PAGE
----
Pedestrians walk past an oil refinery, operated by Bharat Petroleum Corp. Ltd., in Mumbai, India.
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India isn’t overly dependent on anyone for oil — not even Russia, India’s Minister of Petroleum and Natural Gas told CNBC, adding that his country has diversified its sources.
“India doesn’t get over dependent on anyone,” Hardeep Singh Puri told CNBC’s Tanvir Gill when asked if his country was too dependent on the Kremlin.
Since Russia’s invasion of Ukraine in February last year, India’s refiners have been snapping up discounted Russian oil. Moscow has since leapfrogged to become India’s leading source of crude oil, accounting for about 40% of India’s crude imports.
Asked if India was getting a $15 or $30 discount per barrel on Russian crude, Puri said: “Yes, there have been discounts. But there have been discounts coming from all over.”
“If there’s a 30% discount, the Russians are putting a ribbon around it and sending it to us free. That’s what it means,” Puri said.
India has also been buying more from countries in the Middle East, such as Iraq, he added.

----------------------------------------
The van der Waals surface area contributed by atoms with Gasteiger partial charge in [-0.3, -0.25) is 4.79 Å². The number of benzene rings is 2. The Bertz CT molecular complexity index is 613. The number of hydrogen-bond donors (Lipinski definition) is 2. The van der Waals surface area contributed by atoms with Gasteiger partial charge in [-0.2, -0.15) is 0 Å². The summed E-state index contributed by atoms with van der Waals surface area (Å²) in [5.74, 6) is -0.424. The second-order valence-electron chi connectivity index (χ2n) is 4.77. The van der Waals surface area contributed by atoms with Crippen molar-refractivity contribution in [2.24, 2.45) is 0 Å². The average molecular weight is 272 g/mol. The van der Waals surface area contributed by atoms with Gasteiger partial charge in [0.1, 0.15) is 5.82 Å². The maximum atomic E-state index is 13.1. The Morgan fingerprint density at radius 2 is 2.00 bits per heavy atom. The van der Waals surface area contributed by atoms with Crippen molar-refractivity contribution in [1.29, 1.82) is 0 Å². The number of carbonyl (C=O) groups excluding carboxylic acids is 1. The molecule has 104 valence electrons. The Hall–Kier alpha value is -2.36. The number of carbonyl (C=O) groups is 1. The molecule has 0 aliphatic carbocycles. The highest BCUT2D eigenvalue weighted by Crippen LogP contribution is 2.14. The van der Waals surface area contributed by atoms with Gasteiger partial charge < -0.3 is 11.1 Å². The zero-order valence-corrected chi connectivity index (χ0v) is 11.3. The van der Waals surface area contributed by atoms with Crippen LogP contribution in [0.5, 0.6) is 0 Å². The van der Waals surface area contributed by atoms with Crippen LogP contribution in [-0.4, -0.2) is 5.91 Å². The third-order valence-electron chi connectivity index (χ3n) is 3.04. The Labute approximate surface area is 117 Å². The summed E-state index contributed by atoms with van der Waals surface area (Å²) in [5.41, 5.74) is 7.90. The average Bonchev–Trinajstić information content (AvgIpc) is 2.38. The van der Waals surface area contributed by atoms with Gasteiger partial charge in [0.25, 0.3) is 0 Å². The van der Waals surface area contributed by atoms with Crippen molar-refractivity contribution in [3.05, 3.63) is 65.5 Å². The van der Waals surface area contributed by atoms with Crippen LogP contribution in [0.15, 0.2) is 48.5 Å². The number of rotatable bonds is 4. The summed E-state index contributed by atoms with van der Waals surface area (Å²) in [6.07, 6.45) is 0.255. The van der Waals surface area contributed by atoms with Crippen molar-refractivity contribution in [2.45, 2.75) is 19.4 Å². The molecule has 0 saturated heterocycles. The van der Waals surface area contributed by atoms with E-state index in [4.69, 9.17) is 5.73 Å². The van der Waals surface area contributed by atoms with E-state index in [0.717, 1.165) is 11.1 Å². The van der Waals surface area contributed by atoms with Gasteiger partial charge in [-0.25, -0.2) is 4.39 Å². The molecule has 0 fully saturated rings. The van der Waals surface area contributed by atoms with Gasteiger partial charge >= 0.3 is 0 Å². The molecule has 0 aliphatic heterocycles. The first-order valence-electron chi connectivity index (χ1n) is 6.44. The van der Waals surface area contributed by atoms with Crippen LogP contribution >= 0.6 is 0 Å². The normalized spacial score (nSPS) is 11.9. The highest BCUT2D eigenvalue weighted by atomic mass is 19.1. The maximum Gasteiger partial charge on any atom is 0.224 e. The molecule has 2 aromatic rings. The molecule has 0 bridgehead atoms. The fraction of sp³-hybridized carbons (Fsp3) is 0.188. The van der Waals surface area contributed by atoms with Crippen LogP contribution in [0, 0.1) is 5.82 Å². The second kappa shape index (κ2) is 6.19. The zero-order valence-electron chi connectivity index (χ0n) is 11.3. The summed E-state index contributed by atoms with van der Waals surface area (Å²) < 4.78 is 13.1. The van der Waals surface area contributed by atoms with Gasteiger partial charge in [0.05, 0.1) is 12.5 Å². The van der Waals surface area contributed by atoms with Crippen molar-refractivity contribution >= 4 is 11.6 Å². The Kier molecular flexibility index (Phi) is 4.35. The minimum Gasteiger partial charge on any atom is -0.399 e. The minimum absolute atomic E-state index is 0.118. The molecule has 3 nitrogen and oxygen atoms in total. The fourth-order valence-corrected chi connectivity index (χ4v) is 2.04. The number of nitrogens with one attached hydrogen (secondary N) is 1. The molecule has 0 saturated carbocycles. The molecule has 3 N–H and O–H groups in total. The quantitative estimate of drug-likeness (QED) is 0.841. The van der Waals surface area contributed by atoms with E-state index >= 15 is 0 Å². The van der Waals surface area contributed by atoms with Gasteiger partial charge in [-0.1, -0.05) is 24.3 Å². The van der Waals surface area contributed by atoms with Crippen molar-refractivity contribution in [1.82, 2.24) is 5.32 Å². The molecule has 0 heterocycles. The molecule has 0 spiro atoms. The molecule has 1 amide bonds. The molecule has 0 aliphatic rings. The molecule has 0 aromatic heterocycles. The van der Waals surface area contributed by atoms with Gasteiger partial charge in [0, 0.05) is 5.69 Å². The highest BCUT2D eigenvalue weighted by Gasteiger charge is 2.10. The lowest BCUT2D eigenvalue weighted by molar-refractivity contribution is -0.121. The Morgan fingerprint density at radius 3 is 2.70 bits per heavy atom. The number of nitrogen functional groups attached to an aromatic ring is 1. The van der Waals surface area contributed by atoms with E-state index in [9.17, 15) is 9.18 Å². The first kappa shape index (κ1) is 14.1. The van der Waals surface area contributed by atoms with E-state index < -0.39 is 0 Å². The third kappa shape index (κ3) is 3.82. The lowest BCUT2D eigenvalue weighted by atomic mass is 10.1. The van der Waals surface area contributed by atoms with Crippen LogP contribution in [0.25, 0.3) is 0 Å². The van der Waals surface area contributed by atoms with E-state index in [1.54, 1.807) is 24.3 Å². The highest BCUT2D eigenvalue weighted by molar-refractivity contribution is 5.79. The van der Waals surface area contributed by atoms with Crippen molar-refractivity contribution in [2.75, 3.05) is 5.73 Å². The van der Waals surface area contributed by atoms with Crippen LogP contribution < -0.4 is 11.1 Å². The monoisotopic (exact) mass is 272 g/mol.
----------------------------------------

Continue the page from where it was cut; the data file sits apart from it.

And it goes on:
“We’re diversified. We used to buy from 27 sources — today we are buying from 39 sources,” he said, naming suppliers from Saudi Arabia, the UAE, and Kuwait amongst them.
According to data from S&P Global in July, India’s crude oil sources come largely from Middle East and Russia.
Oil prices have risen 12% off their lows in June to hover at around $79 levels per barrel currently.
Global benchmark Brent traded 0.35% higher at $83.65 a barrel Friday, while the U.S. West Texas Intermediate futures climbed 0.38% to $79.35 per barrel.
Brent vs. West Texas Intermediate futures
“Sometimes high oil prices can become a self fulfilling prophecy in terms of resulting in meeting of immediate and short term needs,” Puri said, elaborating that in world roiled by economic pressures, stimulus packages drive up inflation.
That said, there is also sufficient oil supply in the world, the Indian oil minister said.
“There is enough oil available in the world. What you should be really worrying about is whether the consumer will have the resources or the money to pay for it,” Puri noted, highlighting that’s the “real problem” that many countries face.
In an August report, the International Energy Agency forecast global oil demand will hit record-highs.
“World oil demand is scaling record highs, boosted by strong summer air travel, increased oil use in power generation and surging Chinese petrochemical activity,” the agency said.